Using Action Methods in Supervision with
Couple’s Therapy

American Family Therapy Academy Conference 6/8/13
Paula Ochs MSW, LCSW & Jude Webster MSW, LCSW

Following is an outline of our presentation on using
action methods in supervision. Please
contact me if you
have any questions, are interested in receiving this kind
of supervision, or in learning how to do it.

1.        Goal
Help supervisors become more effective working with
therapists who are counseling couples by incorporating
action methods into the supervisory process.  The work is
focused on the therapist and her/his relationship to the
clients, not on the clients.  

2.        Overview
Our work is based on Psychodrama, an interactive form of
group therapy which uses action in order to explore
thoughts, feelings and behavior; Movement Therapy, the
psychotherapeutic use of movement as a process which
furthers the emotional, social, cognitive and physical
integration of the individual; and research on Experiential
Learning which support the idea that incorporating the body
and movement significantly enhances learning in a number
of ways.

The use of movement or action bypasses the conscious
process in the brain and works more directly with the
unconscious process allowing an alternative to the logical
and linear way we most frequently work, thereby allowing
more possibilities when we feel stuck.

When we use this approach with action, we choose to
temporarily give up speech as a way to communicate.  By
focusing on movement and the body, we can shift from
cognitive, linear thinking, to a more intuitive and creative

Action enhances learning and experience by adding
kinesthetic and affective aspects to cognitive process.  
Action can tell us more than words by showing us both
conscious and unconscious aspects of our thoughts,
feelings, values, and beliefs.  Action gives us an opportunity
to explore more with our supervisees because it gives us a
better picture of relationships than words alone.  

Putting ideas into action and incorporating the body, helps
us move from “left brain” to “right brain” activity.  The right
side of the brain is considered the more creative, intuitive
part of the brain. By moving from the cognitive, left side of
the brain, we can tap into more creative solutions with
therapists and their clients in supervision.

When we used this method in a group, we saw that
movement enhanced the therapist’s learning dramatically.  
The observing group not only saw everything the therapist
wanted to portray in her presentation, they saw even more.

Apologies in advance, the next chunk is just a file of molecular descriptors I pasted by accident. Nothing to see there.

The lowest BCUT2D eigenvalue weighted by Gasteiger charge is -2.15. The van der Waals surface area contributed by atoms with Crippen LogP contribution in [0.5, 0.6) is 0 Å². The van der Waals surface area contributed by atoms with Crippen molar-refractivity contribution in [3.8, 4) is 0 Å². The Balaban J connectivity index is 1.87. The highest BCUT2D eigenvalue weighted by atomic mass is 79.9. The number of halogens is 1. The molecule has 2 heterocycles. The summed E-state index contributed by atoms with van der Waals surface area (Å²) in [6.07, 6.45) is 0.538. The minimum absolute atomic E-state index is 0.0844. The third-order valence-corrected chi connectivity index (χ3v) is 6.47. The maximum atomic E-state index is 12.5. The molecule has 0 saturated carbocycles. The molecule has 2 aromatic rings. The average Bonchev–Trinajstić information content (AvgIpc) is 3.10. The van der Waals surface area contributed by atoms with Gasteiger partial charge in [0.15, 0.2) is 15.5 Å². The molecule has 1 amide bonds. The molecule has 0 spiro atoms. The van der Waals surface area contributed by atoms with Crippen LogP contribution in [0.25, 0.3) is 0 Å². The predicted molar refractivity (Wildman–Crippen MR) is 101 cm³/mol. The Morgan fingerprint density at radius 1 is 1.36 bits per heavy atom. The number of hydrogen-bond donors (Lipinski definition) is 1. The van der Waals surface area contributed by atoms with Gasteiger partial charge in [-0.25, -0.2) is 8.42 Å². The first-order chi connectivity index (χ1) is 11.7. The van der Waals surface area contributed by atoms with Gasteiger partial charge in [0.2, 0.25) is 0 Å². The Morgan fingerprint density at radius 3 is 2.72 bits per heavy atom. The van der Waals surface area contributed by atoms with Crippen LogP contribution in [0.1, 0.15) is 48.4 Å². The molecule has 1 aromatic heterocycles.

Thoughts and feelings that she had not yet been able to
articulate came from the movement and were transmitted to
the group who then played them back to her. It was a
powerful sequence for the therapist and the group.

3.        Demonstrate the process of supervision in action

a)        Talk. The therapist first describes the work being done
with the couple.  The therapist identifies the problem she/he
is having with the couple. This should be stated in one
sentence. For example: “I feel that we are going in circles.”

b)        The supervisor asks the therapist to create a “sculpt”
of the couple without using words. Then the supervisor asks
the therapist to put her/himself into the sculpt.  The sculpt
can be static or have movement.  Care should be taken to
include body position, facial expression and gaze.  The
process should, however, be spontaneous and come from
the gut. Don’t let the therapist over think!

c)        The supervisor asks the therapist to describe her/his
experience.  The therapist should answer through “I
statements” in the here and now. For example, “I’m feeling
nauseous. I feel anxious, like something bad is going to

d)        The supervisor (and group) makes her/his own
observations about the therapist’s relationship to the
couple.  For example: “You seem to let your clients push you
around; you don’t seem to be in charge of the session.”

e)        The supervisor asks the therapist to create a new
sculpt with the couple remaining in the same position.  The
directive is to create a new sculpt where the therapist feels
more competent. For example: “Now create a sculpt where
you feel grounded and relaxed with the couple. Don’t think,
just do.  You can try a few different sculpts until you find one
that works the best for you.”

f)        The therapist does a new sculpt—the “solution” part of
the process.  Again, the therapist does not speak.

g)        The supervisor asks the therapist to speak using “I
statements” in the here and now. For example: “I feel in
control now. I feel settled.”  The supervisor might move the
therapist out of the sculpt and put her/himself in the
therapist’s place so the therapist can see the solution. This
is called the “mirror” position in Psychodrama.

h)        When the sculpt is complete and the therapist has
spoken from the position in the sculpt, the supervisor can
have the therapist sit and move into a more cognitive place
by processing the experience more analytically.  


1.        Abbey, David et al. Variations on a Theme by Kolb: A New Perspective
for Understanding Counseling and Supervision. Counseling Psychologist,
v13 n3 p 477-501 Jul 1985

2.        Carter, P. D. (2010). Using action methods in post-graduate
International Journal of Education & the Arts

3.        Burkard, A. W. et al. (2006) Supervisor’s Cultural Responsiveness and
Unresponsiveness in Cross-Cultural Supervision. Journal of Counseling
Psychology. 53(3), 288-301.

4.        Carson, D. (1999). The Importance of Creativity in Family Therapy: A    
Preliminary Consideration. The Family Journal. 7:36, 326-334.
Using Action Methods in Supervision
AFTA Conference